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I have three table in the Database -

  1. Activity table with activity_id, activity_type
  2. Category table with category_id, category_name
  3. Link table with mapping between activity_id and category_id

I need to write a select statement to get the following data:

activity_id, activity_type, Category_name.

The issue is some of the activity_id have no entry in the link table.

If I write:

select a.activity_id, a.activity_type, c.category_name 
from activity a, category c, link l 
where a.activity_id = l.activity_id and c.category_id = l.category_id

then I do not get the data for the activity_ids that are not present in the link table. I need to get data for all the activities with empty or null value as category_name for those not having any linking for category_id.

Please help me with it.

PS. I am using MS SQL Server DB

share|improve this question
Don't use those old-style implicit JOINs! EVER! – JNK Feb 21 '12 at 16:23
then any other solution? – Bhabani Mishra Feb 21 '12 at 16:27
Use explicit JOIN syntax. – JNK Feb 21 '12 at 16:27
up vote 2 down vote accepted

I believe you're looking for a LEFT OUTER JOIN for your activity table to return all rows.

a.activity_id, a.activity_type, c.category_name 
FROM activity a
ON a.activity_id = l.activity_id
LEFT OUTER JOIN category c
ON c.category_id = l.category_id; 
share|improve this answer

You should use proper explicit joins:

select a.activity_id, a.activity_type, c.category_name 
from activity a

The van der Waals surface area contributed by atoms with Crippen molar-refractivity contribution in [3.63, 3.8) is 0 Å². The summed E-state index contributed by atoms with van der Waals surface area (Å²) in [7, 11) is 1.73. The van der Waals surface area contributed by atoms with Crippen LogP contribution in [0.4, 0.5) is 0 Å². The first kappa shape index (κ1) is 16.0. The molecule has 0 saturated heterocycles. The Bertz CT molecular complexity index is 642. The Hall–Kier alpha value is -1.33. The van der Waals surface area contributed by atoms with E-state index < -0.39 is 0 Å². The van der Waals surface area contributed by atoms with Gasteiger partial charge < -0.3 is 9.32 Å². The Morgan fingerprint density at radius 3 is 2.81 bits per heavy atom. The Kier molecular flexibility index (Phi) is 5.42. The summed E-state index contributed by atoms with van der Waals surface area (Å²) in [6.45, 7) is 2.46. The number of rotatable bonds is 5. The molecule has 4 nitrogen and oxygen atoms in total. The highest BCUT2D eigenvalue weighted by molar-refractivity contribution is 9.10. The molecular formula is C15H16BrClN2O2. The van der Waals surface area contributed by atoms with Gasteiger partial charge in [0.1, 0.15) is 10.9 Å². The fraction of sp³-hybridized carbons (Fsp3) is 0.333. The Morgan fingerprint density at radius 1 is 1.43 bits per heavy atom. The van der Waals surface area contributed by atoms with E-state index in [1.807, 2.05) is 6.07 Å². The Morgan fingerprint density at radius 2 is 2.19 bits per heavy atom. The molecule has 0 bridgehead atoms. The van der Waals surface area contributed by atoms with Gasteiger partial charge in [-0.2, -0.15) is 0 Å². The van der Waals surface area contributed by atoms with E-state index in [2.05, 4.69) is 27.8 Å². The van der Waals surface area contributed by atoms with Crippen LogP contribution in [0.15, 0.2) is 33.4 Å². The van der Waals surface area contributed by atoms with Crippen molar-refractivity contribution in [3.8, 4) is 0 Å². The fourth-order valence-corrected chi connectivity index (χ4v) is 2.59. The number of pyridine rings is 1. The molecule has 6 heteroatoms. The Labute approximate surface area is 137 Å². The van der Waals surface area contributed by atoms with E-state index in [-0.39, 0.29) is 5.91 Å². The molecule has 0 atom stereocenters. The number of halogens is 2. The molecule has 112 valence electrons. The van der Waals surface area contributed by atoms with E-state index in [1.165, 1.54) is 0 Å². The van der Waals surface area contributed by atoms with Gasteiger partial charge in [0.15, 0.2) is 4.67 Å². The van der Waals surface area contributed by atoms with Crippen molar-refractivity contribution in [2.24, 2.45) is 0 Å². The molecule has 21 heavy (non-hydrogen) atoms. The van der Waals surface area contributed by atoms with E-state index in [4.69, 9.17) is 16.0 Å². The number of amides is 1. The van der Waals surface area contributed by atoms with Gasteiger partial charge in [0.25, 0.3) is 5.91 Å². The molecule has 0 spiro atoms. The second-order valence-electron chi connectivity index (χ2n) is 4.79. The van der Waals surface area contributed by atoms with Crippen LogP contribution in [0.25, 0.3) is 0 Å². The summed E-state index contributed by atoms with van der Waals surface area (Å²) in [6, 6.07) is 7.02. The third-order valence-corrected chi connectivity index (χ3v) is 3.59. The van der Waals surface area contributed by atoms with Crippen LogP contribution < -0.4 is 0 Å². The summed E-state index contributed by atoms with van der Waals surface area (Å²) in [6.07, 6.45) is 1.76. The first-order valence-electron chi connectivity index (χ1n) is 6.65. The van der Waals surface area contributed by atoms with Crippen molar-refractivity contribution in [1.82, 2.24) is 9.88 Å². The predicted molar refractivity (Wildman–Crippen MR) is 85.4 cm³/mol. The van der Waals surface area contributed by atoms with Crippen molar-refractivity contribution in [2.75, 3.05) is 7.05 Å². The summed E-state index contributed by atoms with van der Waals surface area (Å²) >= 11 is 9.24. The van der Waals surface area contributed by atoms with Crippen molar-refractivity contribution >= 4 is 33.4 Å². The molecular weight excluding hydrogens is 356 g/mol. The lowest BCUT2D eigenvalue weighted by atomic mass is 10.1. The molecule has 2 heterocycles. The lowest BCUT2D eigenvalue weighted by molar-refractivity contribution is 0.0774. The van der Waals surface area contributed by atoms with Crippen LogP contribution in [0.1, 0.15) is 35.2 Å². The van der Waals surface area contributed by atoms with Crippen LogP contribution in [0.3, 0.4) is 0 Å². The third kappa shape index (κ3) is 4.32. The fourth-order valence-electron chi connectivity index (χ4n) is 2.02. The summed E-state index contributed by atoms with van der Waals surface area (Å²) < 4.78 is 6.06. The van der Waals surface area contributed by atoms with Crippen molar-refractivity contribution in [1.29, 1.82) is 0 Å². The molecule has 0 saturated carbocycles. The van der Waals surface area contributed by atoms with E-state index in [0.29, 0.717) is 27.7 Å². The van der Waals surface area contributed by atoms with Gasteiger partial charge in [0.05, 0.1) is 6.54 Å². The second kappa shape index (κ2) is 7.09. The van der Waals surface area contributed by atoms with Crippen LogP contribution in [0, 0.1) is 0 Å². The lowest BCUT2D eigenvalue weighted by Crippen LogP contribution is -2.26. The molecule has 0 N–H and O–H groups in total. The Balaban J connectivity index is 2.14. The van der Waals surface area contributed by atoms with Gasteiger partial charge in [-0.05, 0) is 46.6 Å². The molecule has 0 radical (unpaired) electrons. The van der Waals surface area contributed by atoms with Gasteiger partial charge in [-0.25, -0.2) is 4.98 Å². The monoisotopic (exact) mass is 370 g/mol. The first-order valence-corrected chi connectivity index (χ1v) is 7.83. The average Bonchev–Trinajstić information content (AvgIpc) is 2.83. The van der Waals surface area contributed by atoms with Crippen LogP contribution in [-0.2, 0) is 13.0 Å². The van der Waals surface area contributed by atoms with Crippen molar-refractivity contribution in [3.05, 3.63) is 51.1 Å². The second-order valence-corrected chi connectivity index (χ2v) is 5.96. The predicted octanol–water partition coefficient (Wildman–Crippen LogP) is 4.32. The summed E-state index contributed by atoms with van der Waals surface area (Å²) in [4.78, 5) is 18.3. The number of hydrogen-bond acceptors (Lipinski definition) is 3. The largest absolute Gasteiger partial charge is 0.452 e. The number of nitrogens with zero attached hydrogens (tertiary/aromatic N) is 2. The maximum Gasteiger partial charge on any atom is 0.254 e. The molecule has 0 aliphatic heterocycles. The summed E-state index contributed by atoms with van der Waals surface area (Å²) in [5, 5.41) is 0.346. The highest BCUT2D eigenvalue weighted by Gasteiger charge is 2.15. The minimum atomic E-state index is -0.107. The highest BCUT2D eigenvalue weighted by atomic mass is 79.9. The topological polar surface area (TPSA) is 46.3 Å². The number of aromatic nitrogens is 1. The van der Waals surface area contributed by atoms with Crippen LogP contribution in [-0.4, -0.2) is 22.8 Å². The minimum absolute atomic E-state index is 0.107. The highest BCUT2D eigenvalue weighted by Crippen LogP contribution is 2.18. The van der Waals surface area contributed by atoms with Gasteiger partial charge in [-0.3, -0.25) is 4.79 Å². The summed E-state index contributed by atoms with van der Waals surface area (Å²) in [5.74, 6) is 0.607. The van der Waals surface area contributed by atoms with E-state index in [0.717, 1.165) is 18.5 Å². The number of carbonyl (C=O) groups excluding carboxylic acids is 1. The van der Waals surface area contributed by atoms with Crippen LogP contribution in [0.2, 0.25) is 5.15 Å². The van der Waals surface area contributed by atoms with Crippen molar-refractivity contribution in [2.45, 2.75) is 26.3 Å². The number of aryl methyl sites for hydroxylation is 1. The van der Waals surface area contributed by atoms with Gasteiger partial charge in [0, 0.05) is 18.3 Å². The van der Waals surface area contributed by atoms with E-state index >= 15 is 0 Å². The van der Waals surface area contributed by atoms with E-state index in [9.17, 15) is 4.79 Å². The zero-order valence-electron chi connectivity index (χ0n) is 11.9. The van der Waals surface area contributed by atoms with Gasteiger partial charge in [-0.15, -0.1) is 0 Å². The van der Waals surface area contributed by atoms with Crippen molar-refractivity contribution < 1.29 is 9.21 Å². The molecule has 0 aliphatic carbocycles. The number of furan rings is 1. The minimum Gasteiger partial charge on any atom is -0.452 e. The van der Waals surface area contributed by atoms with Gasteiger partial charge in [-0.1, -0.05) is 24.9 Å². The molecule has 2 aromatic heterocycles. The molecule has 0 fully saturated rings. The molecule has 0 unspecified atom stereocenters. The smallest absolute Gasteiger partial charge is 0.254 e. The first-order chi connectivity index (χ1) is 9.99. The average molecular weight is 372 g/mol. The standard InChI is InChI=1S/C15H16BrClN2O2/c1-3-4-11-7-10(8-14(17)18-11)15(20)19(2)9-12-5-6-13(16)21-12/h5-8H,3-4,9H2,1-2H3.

LEFT JOIN link l 
ON a.activity_id = l.activity_id 
LEFT JOIN category c
ON l.category_id = c.category_id
share|improve this answer

If writing this type of logic will be part of your ongoing responsibilities, I would strongly suggest that you do some research on joins, including the interactions between joins and where clauses. Joins and where clauses combine to form the backbone of query writing, regardless of the technology used to retrieve the data.

Most critical join information to understand:

  • Left Outer Join: retrieves all information from the 'left' table and any records that exist in the joined table
  • Inner Join: retrieves only records that exist in both tables
  • Where clauses: used to limit data, regardless of inner or outer join definitions.

In the example you posted, the where clause is limiting your overall data to rows that exist in all 3 tables. Replacing the where clause with appropriate join logic will do the trick:

select a.activity_id, a.activity_type, c.category_name 
from activity a 
     left outer join link l --return all activity rows regardless of whether the link exists 
          on a.activity_id = l.activity_id
left outer join category c --return all activity rows regardless of whether the link exists  
          on c.category_id = l.category_id

Best of luck!

share|improve this answer

What about?

 select a.activity_id, a.activity_type, c.category_name  from category c
 left join link l on c.category_id = l.category_id
 left join activity a on l.activity_id = a.activity_id

Actually, the first join seems that it could be an inner join, because you didn't mention that there might be some missing elements there

share|improve this answer
Gives same old result. – Bhabani Mishra Feb 21 '12 at 16:38

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